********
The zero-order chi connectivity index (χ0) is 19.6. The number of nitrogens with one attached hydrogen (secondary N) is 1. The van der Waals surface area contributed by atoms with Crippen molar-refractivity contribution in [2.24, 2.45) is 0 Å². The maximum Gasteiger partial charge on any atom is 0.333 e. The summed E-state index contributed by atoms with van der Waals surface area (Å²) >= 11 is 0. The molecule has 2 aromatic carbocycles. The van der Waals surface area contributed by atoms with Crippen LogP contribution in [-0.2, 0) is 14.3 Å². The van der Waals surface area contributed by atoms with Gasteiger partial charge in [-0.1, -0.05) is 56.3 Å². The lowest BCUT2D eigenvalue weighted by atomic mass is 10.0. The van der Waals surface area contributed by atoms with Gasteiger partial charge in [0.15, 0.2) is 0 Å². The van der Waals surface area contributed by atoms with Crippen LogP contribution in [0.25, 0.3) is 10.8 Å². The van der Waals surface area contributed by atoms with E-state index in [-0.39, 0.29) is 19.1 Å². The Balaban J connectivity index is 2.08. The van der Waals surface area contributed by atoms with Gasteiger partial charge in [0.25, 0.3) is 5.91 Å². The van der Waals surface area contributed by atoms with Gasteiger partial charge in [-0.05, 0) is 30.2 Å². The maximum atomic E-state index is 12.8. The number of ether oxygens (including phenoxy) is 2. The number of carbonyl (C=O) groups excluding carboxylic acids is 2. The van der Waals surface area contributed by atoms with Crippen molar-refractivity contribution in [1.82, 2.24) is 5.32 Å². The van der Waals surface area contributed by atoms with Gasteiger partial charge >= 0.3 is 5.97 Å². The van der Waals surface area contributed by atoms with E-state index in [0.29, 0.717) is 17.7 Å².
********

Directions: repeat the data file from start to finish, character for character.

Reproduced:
The zero-order chi connectivity index (χ0) is 19.6. The number of nitrogens with one attached hydrogen (secondary N) is 1. The van der Waals surface area contributed by atoms with Crippen molar-refractivity contribution in [2.24, 2.45) is 0 Å². The maximum Gasteiger partial charge on any atom is 0.333 e. The summed E-state index contributed by atoms with van der Waals surface area (Å²) >= 11 is 0. The molecule has 2 aromatic carbocycles. The van der Waals surface area contributed by atoms with Crippen LogP contribution in [-0.2, 0) is 14.3 Å². The van der Waals surface area contributed by atoms with Gasteiger partial charge in [-0.1, -0.05) is 56.3 Å². The lowest BCUT2D eigenvalue weighted by atomic mass is 10.0. The van der Waals surface area contributed by atoms with Gasteiger partial charge in [0.15, 0.2) is 0 Å². The van der Waals surface area contributed by atoms with Crippen LogP contribution in [0.25, 0.3) is 10.8 Å². The van der Waals surface area contributed by atoms with E-state index in [-0.39, 0.29) is 19.1 Å². The Balaban J connectivity index is 2.08. The van der Waals surface area contributed by atoms with Gasteiger partial charge in [0.25, 0.3) is 5.91 Å². The van der Waals surface area contributed by atoms with Gasteiger partial charge in [-0.05, 0) is 30.2 Å². The maximum atomic E-state index is 12.8. The number of ether oxygens (including phenoxy) is 2. The number of carbonyl (C=O) groups excluding carboxylic acids is 2. The van der Waals surface area contributed by atoms with Crippen molar-refractivity contribution in [1.82, 2.24) is 5.32 Å². The van der Waals surface area contributed by atoms with Gasteiger partial charge >= 0.3 is 5.97 Å². The van der Waals surface area contributed by atoms with E-state index in [0.29, 0.717) is 17.7 Å².